BC.com: How did you spend your off season?
MC: I amped up my workout schedule pretty early. I wanted to build off of last season and keep that success going. I had a personal trainer, Ryan, and we worked a lot on core strength and hip explosion. We did a lot of work on my mid section and that made my arm feel a lot better. I’ve only been in Florida for a couple of days and I already feel like I am in mid season shape.
BC.com: Do you have any personal goals for your season?
MC: I want to keep increasing my innings every year. Hopefully about 180.0 would be my goal. I want to gain more control of pitches. Continue to learn to evaluate hitters. Another big thing is me learning a fourth pitch so I can keep that in my back pocket for when I need it. I also want to attack lefthanded hitters. When I was in Savannah, teams would rarely bat lefties against me. When I got promoted to Binghamton, they would throw about four or five lefties against me every game. It was very tough, but it’s something I really want to work on.
BC.com: What have you found to be the biggest difference in pitching at each level? From when you started pitching in Kingsport to last season when you made it as far as Binghamton, what have you noticed in the difference in how hitters attack you.
MC: The biggest difference isn’t talent. Most guys hit the ball about the same distance and you wouldn’t be a professional baseball player if you couldn’t hit for average. But the biggest difference is that the hitters are a lot smarter as you move up the levels. They know your tendencies, and they try to exploit them. They make educated guesses. Basically in the lower levels, guys are surprised when you throw a fastball on a count where they would expect something off speed. As you move up the levels, they expect it.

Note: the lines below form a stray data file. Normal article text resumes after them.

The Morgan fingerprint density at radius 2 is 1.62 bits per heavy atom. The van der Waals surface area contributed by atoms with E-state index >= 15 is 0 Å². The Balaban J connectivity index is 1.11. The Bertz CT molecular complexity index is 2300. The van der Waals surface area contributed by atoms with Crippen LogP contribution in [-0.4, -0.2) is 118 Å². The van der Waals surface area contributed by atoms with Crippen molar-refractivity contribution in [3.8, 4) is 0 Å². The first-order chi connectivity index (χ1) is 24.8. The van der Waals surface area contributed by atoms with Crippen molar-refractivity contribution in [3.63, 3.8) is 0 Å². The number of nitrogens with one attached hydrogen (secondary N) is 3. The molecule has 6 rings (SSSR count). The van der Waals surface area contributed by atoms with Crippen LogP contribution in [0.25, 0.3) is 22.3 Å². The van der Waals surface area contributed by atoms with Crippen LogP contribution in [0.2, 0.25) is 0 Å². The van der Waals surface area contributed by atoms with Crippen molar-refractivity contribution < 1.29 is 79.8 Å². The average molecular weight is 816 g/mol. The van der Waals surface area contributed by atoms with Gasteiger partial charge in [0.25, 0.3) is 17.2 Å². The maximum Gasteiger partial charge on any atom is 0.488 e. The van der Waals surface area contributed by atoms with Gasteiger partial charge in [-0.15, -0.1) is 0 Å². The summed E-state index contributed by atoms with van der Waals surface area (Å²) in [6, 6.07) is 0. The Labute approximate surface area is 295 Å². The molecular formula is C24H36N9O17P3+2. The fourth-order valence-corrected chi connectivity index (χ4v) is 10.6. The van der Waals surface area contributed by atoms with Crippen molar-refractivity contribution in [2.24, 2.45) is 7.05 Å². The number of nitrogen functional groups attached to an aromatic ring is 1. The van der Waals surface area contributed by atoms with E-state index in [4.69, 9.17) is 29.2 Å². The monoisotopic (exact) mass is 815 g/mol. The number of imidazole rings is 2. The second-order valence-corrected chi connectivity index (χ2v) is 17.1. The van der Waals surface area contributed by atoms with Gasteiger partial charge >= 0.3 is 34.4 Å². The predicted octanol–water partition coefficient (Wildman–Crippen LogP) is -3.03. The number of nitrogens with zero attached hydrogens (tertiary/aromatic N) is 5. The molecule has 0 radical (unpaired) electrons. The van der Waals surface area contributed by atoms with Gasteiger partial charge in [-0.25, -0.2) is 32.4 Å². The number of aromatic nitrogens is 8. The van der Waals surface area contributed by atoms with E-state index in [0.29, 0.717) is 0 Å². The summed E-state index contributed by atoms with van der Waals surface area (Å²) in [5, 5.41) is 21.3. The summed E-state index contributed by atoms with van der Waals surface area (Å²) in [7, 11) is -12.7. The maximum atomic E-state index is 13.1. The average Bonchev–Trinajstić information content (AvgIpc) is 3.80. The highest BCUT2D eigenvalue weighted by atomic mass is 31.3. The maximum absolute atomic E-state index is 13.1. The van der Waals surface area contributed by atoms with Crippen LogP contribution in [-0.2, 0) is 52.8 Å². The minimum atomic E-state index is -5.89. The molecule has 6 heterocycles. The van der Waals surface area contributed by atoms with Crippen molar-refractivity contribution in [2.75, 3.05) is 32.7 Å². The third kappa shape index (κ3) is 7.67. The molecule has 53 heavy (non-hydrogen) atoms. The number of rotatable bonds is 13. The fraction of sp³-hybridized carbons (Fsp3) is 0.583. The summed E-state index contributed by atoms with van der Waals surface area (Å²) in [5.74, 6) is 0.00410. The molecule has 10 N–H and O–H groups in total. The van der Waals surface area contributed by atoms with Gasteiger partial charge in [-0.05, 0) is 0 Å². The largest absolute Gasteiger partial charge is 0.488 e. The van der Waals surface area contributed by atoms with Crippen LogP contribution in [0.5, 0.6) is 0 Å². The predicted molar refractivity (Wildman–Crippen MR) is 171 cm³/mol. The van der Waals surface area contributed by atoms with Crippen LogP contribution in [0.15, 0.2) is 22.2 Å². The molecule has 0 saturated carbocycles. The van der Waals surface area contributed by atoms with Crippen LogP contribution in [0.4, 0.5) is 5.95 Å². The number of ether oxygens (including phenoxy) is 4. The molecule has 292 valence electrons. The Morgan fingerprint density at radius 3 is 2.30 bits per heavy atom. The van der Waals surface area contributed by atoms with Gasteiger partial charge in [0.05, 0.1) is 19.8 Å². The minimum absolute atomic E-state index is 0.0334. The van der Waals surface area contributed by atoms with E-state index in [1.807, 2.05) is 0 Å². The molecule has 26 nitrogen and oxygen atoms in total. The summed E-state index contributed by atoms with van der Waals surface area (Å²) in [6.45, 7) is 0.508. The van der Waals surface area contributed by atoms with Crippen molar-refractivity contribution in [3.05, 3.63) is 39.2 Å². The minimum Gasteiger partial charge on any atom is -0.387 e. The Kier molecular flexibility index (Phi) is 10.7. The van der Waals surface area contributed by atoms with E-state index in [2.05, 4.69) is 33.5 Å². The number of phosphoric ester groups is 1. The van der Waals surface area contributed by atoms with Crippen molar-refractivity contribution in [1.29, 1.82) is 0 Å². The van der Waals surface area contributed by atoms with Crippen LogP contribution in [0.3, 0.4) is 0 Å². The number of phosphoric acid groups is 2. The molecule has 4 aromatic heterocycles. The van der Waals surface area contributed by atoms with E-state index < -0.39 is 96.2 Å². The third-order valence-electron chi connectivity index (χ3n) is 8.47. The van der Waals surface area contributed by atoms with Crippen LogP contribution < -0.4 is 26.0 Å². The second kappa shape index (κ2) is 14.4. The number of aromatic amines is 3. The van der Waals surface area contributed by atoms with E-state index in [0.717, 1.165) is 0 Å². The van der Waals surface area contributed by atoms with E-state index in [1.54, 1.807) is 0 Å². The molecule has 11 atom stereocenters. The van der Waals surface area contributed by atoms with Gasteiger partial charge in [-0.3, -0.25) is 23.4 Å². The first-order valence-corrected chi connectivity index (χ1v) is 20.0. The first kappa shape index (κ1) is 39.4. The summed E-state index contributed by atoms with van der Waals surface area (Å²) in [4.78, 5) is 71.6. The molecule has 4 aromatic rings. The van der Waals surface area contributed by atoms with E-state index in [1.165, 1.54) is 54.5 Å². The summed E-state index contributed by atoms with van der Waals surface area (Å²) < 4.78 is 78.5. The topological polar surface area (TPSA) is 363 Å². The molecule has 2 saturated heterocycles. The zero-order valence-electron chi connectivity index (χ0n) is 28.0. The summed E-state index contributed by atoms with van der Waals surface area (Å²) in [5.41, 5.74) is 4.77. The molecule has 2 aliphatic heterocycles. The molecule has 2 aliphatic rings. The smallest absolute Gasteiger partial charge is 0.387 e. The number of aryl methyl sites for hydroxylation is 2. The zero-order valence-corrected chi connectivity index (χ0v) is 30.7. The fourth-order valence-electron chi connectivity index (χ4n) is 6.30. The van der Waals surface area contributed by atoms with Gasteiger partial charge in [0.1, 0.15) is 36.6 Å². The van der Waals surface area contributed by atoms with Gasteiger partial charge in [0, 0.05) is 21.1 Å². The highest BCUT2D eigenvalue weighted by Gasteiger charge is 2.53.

BC.com: What is your typical routine on a game day? What do you do to get yourself ready to make a start?
MC: On a game day, I’ll wake up and eat breakfast. Some guys don’t do that because they don’t want to feel full. I don’t worry about that. Then, I’ll spend my afternoon doing as little as possible. I want to conserve my energy. I don’t get to the field too early. All the waiting around causes anticipation and then my performance suffers. I do anything to keep my mind off baseball. Once I’m there, I start my warmup an hour before the game. Do some work on my footwork to keep my agile, and then some stretching to keep me limber. Then with about 30 minutes before the game, I get dressed and head out to the bullpen.
BC.com: You’re currently down at the Top Prospects Camp in Port St. Lucie, FL. What do you see as being the advantage to you being down there.
MC: The biggest thing is just getting a head start. I am down here a couple of days before the rest of the guys have to report, so it gives me the chance to get ready for the season sooner. Plus there are so many guys down here that I can learn from – Ricky Bones, Phil Regan, Rick Tomlin, Fran Fultz – those guys combined have like 100 years of baseball experience between them. So there is a lot they can teach me.